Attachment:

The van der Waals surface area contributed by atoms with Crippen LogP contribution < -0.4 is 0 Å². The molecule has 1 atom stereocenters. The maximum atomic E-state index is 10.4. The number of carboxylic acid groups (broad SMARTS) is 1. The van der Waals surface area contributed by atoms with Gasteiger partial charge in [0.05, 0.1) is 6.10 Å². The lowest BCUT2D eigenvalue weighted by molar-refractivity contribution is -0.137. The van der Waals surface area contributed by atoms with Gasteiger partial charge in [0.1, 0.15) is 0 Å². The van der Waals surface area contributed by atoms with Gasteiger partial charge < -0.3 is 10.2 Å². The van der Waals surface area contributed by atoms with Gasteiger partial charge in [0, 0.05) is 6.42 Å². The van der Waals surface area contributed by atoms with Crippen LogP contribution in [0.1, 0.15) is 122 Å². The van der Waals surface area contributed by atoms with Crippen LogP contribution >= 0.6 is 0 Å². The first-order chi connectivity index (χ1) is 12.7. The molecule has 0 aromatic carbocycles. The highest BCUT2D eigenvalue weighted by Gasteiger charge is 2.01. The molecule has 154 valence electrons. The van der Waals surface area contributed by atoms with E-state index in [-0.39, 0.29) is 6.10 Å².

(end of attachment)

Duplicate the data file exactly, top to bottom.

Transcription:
The van der Waals surface area contributed by atoms with Crippen LogP contribution < -0.4 is 0 Å². The molecule has 1 atom stereocenters. The maximum atomic E-state index is 10.4. The number of carboxylic acid groups (broad SMARTS) is 1. The van der Waals surface area contributed by atoms with Gasteiger partial charge in [0.05, 0.1) is 6.10 Å². The lowest BCUT2D eigenvalue weighted by molar-refractivity contribution is -0.137. The van der Waals surface area contributed by atoms with Gasteiger partial charge in [0.1, 0.15) is 0 Å². The van der Waals surface area contributed by atoms with Gasteiger partial charge < -0.3 is 10.2 Å². The van der Waals surface area contributed by atoms with Gasteiger partial charge in [0, 0.05) is 6.42 Å². The van der Waals surface area contributed by atoms with Crippen LogP contribution in [0.1, 0.15) is 122 Å². The van der Waals surface area contributed by atoms with Crippen LogP contribution >= 0.6 is 0 Å². The first-order chi connectivity index (χ1) is 12.7. The molecule has 0 aromatic carbocycles. The highest BCUT2D eigenvalue weighted by Gasteiger charge is 2.01. The molecule has 154 valence electrons. The van der Waals surface area contributed by atoms with E-state index in [-0.39, 0.29) is 6.10 Å².